I don’t know about you, but after I buy a car, whether it’s used or new, I still have a sinking feeling that I could have negotiated a better deal. Maybe I didn’t get the best price despite pulling information from the many authoritative sites for car buyers — Consumer Reports, Edmunds.com, Kelley Blue Book, AutoTrader, etc.
These are all good, but recently I stumbled on a site called CarGurus.com that helped put me more at ease about the deal I got on a car. We needed help shuttling our three children to various schools and events, so this car will primarily be driven by our newly licensed 17-year-old.
We did all the usual things you need to do to shop for a car. We narrowed down the type of car we wanted — a used Honda Civic — and did our research on its suggested value.
Finally, we found a car that had all the features and options we wanted at a local dealer. We negotiated a discount off the Internet advertised price. We didn’t take the deal on the spot but gave ourselves a few days to think about it.
During our time out, I relied on my motto for big purchases: Check and then double check before you write the check. So I went back to the Internet. That’s when I found CarGurus.com.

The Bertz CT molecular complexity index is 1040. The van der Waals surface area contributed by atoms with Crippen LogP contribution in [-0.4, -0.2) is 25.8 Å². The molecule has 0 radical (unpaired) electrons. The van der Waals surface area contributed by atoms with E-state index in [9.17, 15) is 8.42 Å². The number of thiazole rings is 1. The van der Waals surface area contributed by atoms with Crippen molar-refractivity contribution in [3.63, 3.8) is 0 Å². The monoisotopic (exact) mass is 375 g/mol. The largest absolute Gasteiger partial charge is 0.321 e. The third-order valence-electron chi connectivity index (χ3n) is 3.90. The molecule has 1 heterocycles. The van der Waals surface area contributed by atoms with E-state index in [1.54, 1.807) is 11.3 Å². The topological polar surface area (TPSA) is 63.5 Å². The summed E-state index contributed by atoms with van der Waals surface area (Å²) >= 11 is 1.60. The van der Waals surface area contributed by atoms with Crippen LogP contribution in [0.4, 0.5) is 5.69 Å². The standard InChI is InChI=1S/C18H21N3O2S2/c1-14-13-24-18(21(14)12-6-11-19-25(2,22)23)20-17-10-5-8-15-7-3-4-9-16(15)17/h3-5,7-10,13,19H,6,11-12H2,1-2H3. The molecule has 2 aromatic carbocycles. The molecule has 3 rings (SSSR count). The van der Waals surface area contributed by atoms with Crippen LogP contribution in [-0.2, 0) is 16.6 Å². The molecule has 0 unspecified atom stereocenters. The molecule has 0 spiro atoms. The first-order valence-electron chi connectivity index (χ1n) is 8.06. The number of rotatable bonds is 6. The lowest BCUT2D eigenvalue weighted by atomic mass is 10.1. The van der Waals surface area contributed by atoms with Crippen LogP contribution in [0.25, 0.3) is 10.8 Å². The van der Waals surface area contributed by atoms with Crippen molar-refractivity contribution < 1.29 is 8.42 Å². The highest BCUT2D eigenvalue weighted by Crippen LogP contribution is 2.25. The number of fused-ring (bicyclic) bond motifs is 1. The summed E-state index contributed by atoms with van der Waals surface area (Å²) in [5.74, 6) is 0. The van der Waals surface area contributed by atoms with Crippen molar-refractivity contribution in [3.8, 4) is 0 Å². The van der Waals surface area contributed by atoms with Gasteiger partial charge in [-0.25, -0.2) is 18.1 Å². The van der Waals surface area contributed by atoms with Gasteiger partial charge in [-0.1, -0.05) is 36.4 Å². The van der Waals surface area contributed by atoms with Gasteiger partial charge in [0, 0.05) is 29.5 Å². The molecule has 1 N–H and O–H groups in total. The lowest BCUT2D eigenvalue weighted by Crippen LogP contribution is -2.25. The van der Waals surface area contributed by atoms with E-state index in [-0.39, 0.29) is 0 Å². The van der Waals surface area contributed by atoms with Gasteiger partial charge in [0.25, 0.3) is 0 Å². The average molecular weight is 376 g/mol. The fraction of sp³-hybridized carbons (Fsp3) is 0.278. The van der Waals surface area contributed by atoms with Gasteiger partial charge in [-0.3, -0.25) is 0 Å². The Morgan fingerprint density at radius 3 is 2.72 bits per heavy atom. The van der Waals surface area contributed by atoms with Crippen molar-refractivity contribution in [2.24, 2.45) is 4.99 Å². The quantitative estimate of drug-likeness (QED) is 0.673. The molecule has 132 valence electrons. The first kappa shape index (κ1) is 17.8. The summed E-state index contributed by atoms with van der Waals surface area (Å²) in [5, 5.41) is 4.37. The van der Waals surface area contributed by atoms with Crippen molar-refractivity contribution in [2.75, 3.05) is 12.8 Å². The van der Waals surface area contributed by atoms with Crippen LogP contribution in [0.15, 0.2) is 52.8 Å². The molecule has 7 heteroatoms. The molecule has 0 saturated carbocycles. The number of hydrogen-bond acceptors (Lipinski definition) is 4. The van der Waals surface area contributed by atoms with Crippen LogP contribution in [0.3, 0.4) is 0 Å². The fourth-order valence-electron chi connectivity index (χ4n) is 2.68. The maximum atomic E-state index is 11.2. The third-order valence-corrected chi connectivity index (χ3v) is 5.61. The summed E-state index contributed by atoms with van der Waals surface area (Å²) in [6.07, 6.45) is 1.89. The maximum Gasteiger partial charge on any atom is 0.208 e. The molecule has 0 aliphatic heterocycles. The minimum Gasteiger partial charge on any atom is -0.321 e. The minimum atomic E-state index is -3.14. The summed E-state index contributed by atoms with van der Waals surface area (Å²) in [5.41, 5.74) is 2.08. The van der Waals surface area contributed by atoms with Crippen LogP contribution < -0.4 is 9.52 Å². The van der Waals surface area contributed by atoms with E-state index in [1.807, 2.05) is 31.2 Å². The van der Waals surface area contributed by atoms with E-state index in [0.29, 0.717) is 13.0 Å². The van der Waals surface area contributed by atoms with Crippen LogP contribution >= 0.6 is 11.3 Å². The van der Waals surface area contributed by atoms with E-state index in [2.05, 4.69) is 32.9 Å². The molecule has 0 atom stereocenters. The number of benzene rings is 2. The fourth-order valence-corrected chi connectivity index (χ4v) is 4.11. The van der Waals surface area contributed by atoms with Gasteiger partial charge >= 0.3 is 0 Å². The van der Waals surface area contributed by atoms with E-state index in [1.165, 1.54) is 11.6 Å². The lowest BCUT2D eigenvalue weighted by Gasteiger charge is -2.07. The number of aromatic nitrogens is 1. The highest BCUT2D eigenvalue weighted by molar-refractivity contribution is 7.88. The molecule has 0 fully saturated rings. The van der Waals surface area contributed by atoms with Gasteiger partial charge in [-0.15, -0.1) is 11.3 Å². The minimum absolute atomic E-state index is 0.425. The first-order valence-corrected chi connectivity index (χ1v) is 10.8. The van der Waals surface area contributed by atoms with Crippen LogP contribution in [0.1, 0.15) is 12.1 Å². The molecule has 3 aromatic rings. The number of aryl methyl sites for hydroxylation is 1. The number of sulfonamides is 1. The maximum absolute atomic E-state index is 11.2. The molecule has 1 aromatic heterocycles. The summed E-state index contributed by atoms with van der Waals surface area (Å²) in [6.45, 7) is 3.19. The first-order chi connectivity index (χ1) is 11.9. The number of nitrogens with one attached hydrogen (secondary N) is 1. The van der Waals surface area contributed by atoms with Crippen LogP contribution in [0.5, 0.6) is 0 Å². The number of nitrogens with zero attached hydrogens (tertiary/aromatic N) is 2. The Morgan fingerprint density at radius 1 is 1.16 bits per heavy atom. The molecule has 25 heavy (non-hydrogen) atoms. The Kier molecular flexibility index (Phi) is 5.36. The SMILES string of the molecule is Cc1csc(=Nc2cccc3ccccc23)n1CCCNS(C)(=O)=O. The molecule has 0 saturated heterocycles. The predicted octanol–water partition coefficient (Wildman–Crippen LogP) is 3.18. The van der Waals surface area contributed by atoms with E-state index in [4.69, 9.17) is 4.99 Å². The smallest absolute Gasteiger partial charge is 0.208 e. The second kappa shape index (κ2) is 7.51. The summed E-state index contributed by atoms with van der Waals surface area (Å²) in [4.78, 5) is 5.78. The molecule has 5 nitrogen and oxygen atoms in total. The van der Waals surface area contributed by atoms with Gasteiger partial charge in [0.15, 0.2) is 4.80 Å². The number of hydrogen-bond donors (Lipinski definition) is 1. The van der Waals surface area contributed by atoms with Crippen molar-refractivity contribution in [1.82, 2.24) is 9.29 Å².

Like many such sites, CarGurus offers lots of free information about new and used cars. But what makes the site unique is that it specifically says if it thinks the advertised prices are great, good, fair, poor, or overpriced.
CarGurus uses mathematical algorithms to analyze the vehicles that are available and then rank the listings. The listings also take into account other factors such as mileage.
The site was launched six years ago by Langley Steinert, the former chairman and cofounder of TripAdvisor. Steinert said the company makes about $15 when a customer contacts a dealer through the site. The dealer pays the fee for the lead, not the customer. The site also allows private sellers (non-dealers) to list their cars for free.
“No one is paying us to put the cars in any particular order,” he said.
During my search on the site, I saw the very car we had settled on. Based on CarGurus’ analysis, the Internet deal the dealer had listed was a “fair” price. That meant there was room to get an even better price. I noticed on CarGurus that the dealer had dropped the price twice within 30 days. During our timeout, it dropped again.
We called the dealer and asked the salesperson to apply the discount we had negotiated to the lower price. They agreed. We bought the car.
The final price we paid bumped our deal up to “good.” We drove the car off the lot feeling good about our purchase.